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American Bungalow: "From Trash to Treasured"

From Trashed to Treasured
Sue Firpo
Portland, OR
The first time that our friend Hans Neilson asked if we wanted to buy his rental property I laughed at the absurdity and my partner crinkled up his nose as if he had just taken a whiff of a long-forgotten Tupperwared leftover. Yet we were looking for a house to call our own and had found only discouragement in every other one: they were either out of our price range or already fixed up to someone else's taste.

I am a designer and carpenter by trade, and I make leaded glass windows and cabinets and small furniture for fun. I was looking for a pet project. Of course we visited Hans' rental. Of course we bought it. Though it was truly trashed, I convinced myself that it could be perfect. Then I proceeded to try to convince my partner.

A week after the sale closed, we discovered I was pregnant. A little reconvincing of the merit of this project was in order for both of us, especially since I was the one slated to do the majority of the work. But like every great guy with a pregnant wife, my husband supported my every decision -- or at least he pretended to. We proceeded to renovate our tattered bungalow with a fervor that I can only attribute to nesting instincts.
Hard Times
The original bungalow was built in 1920. Fifteen years of renters had taken a toll. Prior to that, the house had endured several unfortunate remodels, the most blatant of which was referred to by our neighbors as "the '70s wing." The house was literally filled with junk and problems: there was graffiti in almost every room, drug paraphernalia scattered under rugs, a leaky roof, the boiler was dead, a basement piled waist-high in discarded belongings that reeked of cat urine -- you get the idea. It took us several 30-yard dumpsters, a garage sale and donations to charities to clear the house of its contents. It took four more dumpsters to rid the house of its "ick."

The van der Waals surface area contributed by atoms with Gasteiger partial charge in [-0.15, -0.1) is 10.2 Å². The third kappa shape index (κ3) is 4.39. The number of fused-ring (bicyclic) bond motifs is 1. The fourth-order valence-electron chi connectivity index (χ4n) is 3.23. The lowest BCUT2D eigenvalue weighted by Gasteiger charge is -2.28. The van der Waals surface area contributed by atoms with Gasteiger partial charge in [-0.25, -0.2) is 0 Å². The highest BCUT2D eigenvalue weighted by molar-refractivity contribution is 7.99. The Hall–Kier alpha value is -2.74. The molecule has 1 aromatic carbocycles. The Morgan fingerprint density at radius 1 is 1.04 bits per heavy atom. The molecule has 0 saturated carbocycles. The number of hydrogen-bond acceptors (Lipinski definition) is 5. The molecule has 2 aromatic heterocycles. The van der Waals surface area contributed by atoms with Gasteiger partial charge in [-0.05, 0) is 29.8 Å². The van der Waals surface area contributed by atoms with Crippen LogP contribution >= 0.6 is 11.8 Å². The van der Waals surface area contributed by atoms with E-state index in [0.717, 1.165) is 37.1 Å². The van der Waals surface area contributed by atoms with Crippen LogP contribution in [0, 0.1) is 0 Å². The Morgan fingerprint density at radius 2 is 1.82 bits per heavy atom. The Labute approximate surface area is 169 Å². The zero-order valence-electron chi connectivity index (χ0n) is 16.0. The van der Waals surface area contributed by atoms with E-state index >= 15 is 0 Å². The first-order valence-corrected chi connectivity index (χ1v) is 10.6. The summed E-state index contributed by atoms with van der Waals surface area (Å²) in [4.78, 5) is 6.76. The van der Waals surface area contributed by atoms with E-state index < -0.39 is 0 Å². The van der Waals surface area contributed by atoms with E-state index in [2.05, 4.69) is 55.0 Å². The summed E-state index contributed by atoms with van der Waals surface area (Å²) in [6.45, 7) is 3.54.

The first project was purely a morale booster: getting rid of the aluminum siding. I tore it off one weekend, drove to a recycling station and came home with $83 in my pocket. Then the real work began. We hired two carpenters, Rod Blethen and Tobias Manthey, to work with me through the framing stage. My husband, David Huerta, worked full time at his job and did house projects on the weekends.
Tackling the leaky basement, David dug around the outside of the foundation, patched holes, laid down drainage pipe and sealed the walls properly. We jacked up the house, replaced rotten mudsills and straightened out the most offensive sagging floors.

The house was gutted down to the studs everywhere except the living room, which had beautiful swirled plaster walls that we didn't want to lose. We saved all of the trim, hardware and old framing lumber. Later I would remill the rafters and studs and put them back into the house in the form of cabinets and built-ins. The '70s wing was built like a fortress and came down slowly but surely. It must have originally been a garage, because the floor was foot-and-a-half-thick concrete. When the floor was gone, the original exterior stairwell to the basement was revealed: lo and behold, there was a couch stuffed into it.

The overall plan was to rid the house of its remodel mishaps and restore everything that was original. This included the living room, two upstairs bedrooms and a bath downstairs. That left us wanting a kitchen, a sunroom, an office and two full baths upstairs. A story and a half addition at the back houses the new kitchen, sunroom and office. By lengthening the wall and raising the height of the original front shed dormer, we were able to fit in two baths and make the bedrooms more spacious.